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Sony makes $20 every time an iPhone 6 is sold, is by far the largest camera sensor supplier in the world

Sony makes $20 every time an iPhone 6 is sold, is by far the largest camera sensor supplier in the world
Sony's smartphone division may be struggling to remain relevant, but another business unit of the company is actually in its heyday: the imaging department.

A lengthy Wall Street Journal article, citing a study by Techno Systems Research, makes it clear that Sony isn't just moving a healthy amount of image sensors, specifically ones for smartphones, but it's actually the market leader — by a long shot. According to the findings, Sony held the whopping 40% of the entire camera sensors market in 2014, trailed by US, California-based OmniVision (15.7%) and South Korea's Samsung (15.2%). Even combined, the two runner-ups apparently move less volume than Sony. 

That's not surprising, seeing how a Sony-made image sensor can be found in essentially every high-end smartphone on the market. In fact, the iPhone 6 uses two of them — one on the front, and on the back — and even Samsung's Galaxy S6 was found to be making use of both its own sensors, and a Sony IMX240. Analysts say that Sony makes some $20 on every iPhone 6 sold right now, which is not at all a trivial sum — after all, Apple sold over 61 million iPhones in the second quarter, many of which likely the iPhone 6 model.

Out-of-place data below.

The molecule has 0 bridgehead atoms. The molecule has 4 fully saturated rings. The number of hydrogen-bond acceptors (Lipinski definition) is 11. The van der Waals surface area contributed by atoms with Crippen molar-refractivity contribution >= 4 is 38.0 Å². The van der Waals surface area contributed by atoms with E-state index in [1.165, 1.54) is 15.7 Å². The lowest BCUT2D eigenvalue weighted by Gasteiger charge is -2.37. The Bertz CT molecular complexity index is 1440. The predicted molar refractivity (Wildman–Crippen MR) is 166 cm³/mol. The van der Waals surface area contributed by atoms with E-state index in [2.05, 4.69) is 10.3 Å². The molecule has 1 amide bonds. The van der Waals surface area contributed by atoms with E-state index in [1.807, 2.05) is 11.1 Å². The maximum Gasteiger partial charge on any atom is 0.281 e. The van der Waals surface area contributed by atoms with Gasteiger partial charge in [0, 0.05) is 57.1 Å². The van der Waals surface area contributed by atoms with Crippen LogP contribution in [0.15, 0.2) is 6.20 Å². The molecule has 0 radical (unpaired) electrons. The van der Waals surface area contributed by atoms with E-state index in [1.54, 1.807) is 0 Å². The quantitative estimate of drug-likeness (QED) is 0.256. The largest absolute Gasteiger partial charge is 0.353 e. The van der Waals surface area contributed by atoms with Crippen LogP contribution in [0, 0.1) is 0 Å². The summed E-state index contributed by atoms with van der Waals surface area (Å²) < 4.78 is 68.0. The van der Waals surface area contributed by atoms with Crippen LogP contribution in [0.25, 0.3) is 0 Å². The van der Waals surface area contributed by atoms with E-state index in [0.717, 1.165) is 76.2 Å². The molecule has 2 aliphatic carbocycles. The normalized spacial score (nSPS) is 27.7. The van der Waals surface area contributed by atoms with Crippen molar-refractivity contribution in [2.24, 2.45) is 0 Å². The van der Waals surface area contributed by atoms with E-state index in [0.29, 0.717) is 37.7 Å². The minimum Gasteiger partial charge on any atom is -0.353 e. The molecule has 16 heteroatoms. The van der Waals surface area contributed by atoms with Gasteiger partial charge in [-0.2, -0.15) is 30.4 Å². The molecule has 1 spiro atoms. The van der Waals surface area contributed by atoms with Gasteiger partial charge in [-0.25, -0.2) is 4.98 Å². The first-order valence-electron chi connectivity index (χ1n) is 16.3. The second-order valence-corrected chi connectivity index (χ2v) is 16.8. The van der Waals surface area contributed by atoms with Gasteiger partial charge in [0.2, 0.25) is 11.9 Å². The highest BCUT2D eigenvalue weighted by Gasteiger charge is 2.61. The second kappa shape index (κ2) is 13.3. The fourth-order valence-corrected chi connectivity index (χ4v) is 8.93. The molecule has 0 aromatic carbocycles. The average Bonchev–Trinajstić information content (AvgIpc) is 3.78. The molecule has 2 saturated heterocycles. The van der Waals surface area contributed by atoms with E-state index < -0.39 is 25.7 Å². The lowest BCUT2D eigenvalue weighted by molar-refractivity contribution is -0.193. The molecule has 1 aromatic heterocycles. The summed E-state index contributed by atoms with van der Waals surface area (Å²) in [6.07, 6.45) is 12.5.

Sony has at least considered the idea of letting its TV or smartphone businesses go (as it did with it personal computers division recently), and while nothing is yet official, the company did give its phone unit a 'tier 3' priority, which is the lowest possible, in its latest strategy shift in February. The imaging business, on the other hand, is a first priority, and that's not surprising — the company is, reportedly, unable to meet rising demand, especially from China, and is committing over a billion dollars in investments in the unit. Given how Sony's debt rating was cut to dangerously low levels by Standard & Poor's Rating Services last year, the situation begs the question: Will there be any money left to invest in making better phones?

source: Wall Street Journal (paywall)

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